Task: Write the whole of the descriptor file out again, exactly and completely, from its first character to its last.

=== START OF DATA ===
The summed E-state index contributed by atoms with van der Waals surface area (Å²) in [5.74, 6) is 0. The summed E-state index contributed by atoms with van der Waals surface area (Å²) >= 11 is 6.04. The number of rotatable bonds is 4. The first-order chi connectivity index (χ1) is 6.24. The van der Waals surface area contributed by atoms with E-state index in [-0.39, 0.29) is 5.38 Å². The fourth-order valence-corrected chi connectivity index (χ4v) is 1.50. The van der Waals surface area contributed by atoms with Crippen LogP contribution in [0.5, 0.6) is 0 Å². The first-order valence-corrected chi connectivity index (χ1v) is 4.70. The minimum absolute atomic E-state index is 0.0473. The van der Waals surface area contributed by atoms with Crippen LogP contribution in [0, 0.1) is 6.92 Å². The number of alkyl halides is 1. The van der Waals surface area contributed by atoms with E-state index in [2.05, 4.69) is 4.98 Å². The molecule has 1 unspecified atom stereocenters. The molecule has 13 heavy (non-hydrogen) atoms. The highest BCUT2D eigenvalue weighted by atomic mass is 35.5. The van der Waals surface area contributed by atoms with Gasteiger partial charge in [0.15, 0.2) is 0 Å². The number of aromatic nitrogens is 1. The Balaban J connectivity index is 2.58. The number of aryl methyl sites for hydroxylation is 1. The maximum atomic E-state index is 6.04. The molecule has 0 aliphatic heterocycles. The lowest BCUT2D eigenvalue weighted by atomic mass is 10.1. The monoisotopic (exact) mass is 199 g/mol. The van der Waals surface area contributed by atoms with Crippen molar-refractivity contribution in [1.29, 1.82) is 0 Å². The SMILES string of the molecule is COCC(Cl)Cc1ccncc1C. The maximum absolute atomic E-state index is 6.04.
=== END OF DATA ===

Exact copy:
The summed E-state index contributed by atoms with van der Waals surface area (Å²) in [5.74, 6) is 0. The summed E-state index contributed by atoms with van der Waals surface area (Å²) >= 11 is 6.04. The number of rotatable bonds is 4. The first-order chi connectivity index (χ1) is 6.24. The van der Waals surface area contributed by atoms with E-state index in [-0.39, 0.29) is 5.38 Å². The fourth-order valence-corrected chi connectivity index (χ4v) is 1.50. The van der Waals surface area contributed by atoms with Crippen LogP contribution in [0.5, 0.6) is 0 Å². The first-order valence-corrected chi connectivity index (χ1v) is 4.70. The minimum absolute atomic E-state index is 0.0473. The van der Waals surface area contributed by atoms with Crippen LogP contribution in [0, 0.1) is 6.92 Å². The number of alkyl halides is 1. The van der Waals surface area contributed by atoms with E-state index in [2.05, 4.69) is 4.98 Å². The molecule has 1 unspecified atom stereocenters. The molecule has 13 heavy (non-hydrogen) atoms. The highest BCUT2D eigenvalue weighted by atomic mass is 35.5. The van der Waals surface area contributed by atoms with Gasteiger partial charge in [0.15, 0.2) is 0 Å². The number of aromatic nitrogens is 1. The Balaban J connectivity index is 2.58. The number of aryl methyl sites for hydroxylation is 1. The maximum atomic E-state index is 6.04. The molecule has 0 aliphatic heterocycles. The lowest BCUT2D eigenvalue weighted by atomic mass is 10.1. The monoisotopic (exact) mass is 199 g/mol. The van der Waals surface area contributed by atoms with Crippen molar-refractivity contribution in [1.29, 1.82) is 0 Å². The SMILES string of the molecule is COCC(Cl)Cc1ccncc1C. The maximum absolute atomic E-state index is 6.04.